Ok guys. Based on the recommendations from many people here, plus a desire to get started as soon as possible, I have decided to go with company sponsored training. I have been studying for the permit test and have my test scheduled for Wednesday.
Now my question is, which company should I go for? Of these places, which would you guys recommend? My criteria is basically I don't want a company that is gonna screw me over. I don't mind a little lower pay as long as the company treats me right. Also, consider whether it is difficult to get into the training program. I don't want to wait weeks only for the company to decide that they don't want me. So here is my current list:
Also, if you have any other company recommendations, it would be appreciated.
Finally, I read that someone had an issue with the company making them redo their physical and only giving them a 3 month card even though they already had a 2 year card. I already had a year DOT physical that expires in Feb. I would rather avoid companies that do that kind of thing (I hope it's not common).
Ready to apply to a company program. But which one?
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What are your goals in this industry? Do you want to do dry van, reefer, flatbed, tanker, LTL, owner operator, live out of the truck for 2 years to save some money and then leave the industry? What do you want to accomplish?
If you want tanker Schneider has a tanker division for new CDL holders.
If you want to do flatbed, I would go to Maverick. They are paying drivers fresh out of CDL school really good now.
If you want to do LTL go to YRC but also look up Estes and Old Dominion. They are sometimes running dock to driver programs as well (and are higher paying than what YRC is).
You also need to decide what driver comforts you want. I want an APU, inverter and a dorm fridge. In the very least the company I drive for needs to have an APU and be willing to install and inverter and a dorm fridge if I have to buy those.
I also will not drive for a company that wants to stick a driver facing camera in the truck. If you have a preference for not wanting cameras in the truck, you need to look at that too. Hometime policy may also be important to you if you decide to go the OTR route.
Decide what you want from this industry and then decide what driver comforts you want if you're going to do OTR (including hometime policy), and then go from there. That would be my advice.
In addition to what BeHereNow97 said, if you don't know those answers, don't let it stop you. I think getting your feet wet helps you figure many of those things out and if you try something that ends up not working out the way you wanted, you can change. So, take a stag at what you think you want to do and try it. You don't have to do the same thing your whole career. Also, some things, like oversized stuff, it's common you need experience before those options are available.
The most common route is to start with OTR. That's not a bad place to start, although many don't make a career out of it because of its downsides (being gone from home alot).
I started with Swift OTR refrigerated and after 2 years, still with them and still doing OTR refrigerated. Only change has been I found I had a preference for the West, so they keep me mostly in the West, although I do run East sometimes. Anyway, I'm biased about Swift as I've had a good experience with them so far, so naturally I recommend them. For a starter mega, I think they are probably the best or at least one of the better ones.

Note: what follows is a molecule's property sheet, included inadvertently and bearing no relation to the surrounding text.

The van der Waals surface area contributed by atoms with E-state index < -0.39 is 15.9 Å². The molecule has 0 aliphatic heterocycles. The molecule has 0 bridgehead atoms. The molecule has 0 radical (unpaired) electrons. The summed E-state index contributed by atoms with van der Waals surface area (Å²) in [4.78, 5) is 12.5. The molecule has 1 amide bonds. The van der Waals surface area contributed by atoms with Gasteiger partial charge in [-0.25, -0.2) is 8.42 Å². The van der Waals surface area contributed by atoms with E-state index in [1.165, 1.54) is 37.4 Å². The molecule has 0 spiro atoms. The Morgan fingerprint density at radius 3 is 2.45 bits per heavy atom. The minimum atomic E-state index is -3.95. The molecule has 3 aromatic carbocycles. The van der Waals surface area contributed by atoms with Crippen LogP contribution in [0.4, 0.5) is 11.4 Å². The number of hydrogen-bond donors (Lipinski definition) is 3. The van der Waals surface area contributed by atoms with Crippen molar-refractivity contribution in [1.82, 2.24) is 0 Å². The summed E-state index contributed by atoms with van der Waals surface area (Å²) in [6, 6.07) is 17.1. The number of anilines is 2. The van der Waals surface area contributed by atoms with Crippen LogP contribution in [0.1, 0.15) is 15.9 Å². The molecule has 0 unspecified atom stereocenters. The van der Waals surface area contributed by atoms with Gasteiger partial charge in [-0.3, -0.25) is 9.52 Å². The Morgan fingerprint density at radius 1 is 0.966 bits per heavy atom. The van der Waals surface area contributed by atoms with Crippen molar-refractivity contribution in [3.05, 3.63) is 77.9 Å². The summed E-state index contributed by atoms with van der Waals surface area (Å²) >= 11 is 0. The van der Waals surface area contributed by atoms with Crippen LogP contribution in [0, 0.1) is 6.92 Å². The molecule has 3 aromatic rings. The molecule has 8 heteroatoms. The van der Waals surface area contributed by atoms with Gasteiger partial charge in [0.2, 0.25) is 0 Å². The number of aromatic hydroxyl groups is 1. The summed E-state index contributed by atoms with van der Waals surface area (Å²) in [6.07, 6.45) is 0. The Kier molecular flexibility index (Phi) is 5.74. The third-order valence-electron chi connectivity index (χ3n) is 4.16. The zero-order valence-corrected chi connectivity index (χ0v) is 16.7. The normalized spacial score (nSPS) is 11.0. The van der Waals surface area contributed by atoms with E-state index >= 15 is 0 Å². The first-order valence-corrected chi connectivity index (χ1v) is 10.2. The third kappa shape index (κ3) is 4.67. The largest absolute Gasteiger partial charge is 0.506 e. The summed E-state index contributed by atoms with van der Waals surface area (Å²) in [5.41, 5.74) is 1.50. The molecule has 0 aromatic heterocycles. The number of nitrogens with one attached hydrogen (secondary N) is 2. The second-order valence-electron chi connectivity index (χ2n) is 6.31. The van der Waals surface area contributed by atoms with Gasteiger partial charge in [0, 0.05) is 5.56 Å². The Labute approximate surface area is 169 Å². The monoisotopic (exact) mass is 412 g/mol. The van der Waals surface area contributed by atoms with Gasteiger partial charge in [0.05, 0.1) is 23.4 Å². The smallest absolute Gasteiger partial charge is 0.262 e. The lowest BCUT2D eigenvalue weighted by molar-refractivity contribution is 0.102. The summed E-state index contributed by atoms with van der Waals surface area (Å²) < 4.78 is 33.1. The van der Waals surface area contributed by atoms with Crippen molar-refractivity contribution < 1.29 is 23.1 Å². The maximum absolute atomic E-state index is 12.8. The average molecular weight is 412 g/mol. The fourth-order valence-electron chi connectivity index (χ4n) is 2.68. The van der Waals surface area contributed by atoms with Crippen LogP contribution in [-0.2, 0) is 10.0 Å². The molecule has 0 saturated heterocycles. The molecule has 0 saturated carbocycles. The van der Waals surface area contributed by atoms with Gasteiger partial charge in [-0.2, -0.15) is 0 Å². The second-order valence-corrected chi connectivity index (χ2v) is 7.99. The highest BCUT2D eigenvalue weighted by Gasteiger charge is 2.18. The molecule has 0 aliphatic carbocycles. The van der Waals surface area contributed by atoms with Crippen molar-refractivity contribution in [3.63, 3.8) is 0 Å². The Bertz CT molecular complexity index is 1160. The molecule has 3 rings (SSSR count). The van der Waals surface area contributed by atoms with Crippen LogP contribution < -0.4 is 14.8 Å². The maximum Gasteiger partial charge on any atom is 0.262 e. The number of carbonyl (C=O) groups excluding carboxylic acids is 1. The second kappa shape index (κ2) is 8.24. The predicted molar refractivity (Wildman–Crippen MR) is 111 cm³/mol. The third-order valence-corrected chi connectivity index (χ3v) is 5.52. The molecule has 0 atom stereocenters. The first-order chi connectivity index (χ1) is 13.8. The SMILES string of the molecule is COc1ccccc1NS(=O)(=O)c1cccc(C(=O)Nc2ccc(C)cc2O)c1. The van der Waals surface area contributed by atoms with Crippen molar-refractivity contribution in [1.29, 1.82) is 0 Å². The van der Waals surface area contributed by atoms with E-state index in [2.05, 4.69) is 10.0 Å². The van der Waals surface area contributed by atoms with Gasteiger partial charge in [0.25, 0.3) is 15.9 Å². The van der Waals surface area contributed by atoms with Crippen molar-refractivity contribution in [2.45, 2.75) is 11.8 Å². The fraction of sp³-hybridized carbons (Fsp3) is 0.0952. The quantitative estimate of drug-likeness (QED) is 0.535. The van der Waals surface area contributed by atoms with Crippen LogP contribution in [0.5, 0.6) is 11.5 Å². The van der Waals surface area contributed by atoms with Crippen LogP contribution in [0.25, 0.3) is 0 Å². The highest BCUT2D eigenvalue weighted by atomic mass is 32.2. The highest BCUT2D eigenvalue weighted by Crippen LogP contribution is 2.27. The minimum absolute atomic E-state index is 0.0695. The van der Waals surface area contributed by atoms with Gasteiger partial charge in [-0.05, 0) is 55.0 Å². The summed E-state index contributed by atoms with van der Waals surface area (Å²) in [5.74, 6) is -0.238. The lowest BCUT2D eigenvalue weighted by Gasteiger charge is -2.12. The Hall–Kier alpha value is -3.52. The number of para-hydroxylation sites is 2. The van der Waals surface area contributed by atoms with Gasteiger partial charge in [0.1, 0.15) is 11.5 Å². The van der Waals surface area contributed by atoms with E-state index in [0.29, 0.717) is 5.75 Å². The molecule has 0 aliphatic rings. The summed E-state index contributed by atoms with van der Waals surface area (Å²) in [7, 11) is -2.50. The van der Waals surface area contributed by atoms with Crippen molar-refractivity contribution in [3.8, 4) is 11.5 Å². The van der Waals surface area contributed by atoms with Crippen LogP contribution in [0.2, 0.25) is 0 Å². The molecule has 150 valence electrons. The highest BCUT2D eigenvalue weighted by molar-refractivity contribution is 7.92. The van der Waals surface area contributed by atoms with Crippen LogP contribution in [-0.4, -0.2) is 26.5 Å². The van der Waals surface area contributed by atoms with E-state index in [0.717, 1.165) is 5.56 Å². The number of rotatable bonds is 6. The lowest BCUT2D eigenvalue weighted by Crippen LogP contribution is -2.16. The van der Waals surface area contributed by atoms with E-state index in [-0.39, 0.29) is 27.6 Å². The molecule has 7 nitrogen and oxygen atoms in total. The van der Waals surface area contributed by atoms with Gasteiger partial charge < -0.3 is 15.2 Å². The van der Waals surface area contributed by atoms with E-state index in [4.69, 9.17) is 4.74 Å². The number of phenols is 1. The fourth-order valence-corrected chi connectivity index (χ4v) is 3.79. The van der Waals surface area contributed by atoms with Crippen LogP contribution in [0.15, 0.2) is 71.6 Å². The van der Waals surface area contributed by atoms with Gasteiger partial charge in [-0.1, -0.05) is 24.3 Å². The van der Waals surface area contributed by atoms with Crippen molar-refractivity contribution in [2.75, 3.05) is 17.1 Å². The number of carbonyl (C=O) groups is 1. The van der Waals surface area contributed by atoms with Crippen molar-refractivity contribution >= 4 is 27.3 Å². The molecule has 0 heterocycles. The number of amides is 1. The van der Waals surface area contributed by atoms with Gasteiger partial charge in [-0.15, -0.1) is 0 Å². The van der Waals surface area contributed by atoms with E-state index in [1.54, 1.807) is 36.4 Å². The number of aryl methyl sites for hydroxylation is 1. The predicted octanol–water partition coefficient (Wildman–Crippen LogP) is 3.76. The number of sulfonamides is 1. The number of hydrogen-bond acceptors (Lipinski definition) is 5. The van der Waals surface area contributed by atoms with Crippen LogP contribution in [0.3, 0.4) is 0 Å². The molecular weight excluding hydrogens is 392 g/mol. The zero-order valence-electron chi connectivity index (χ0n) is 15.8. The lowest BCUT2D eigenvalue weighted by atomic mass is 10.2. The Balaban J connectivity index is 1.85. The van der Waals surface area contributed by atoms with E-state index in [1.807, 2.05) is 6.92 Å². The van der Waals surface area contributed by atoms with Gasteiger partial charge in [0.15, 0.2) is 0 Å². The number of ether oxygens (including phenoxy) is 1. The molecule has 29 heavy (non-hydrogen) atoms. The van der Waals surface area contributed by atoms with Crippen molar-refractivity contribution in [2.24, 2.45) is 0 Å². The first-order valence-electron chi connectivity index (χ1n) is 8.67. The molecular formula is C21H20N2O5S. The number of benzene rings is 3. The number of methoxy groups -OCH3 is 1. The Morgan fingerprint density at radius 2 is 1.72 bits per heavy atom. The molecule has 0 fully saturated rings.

Good Luck and hope you figure it out and enjoy it!
If I remember right I think when I researched Swift a couple of years ago when I was fresh out of CDL school, they did not have APU's. Is that true or have they started getting new trucks with APU's?
Swift can get a lot of hate but other than the APU thing (which they might have now in the newer trucks I don't know), their equipment is always pretty new, they have terminals all over the US so parking should be much less stressful. You said they even appeased you by letting you mostly run the West Coast. A lot of companies wouldn't even take into consideration what preference of the country a driver likes to drive so that's awesome that they let you do that. A lot of people will give others crap about staying with a "mega" or with a "starter" company but you don't necessarily have to move on if you're happy there. I know Magnum out of Fargo is a company I've researched quite a bit and they are a starter company but also have a lot of drivers who stay on for 5 years or more and are quite happy there.
It's all about what works for you.
But don't feel bad if you try something in this industry and it's not for you. While LTL wasn't for me in the particular city that I tried it in, I'll be the first to admit that OTR isn't for many people either. It really is a weird lifestyle and I would never do it if I had a family at home. But as a single man it kind of works for me.
Wilson. You’ll spend a few days in Springfield to get your permit; then the training is based on you driving, while the trainer is in jumpseat. After you get your CDL you go back out with that trainer, or another, for more experience eventually to running like a team but with an experienced 2nd driver if you need a bailout. You'll be working with PRIME freight (reefer), while working with dispatchers who actually fall in with what safety says.
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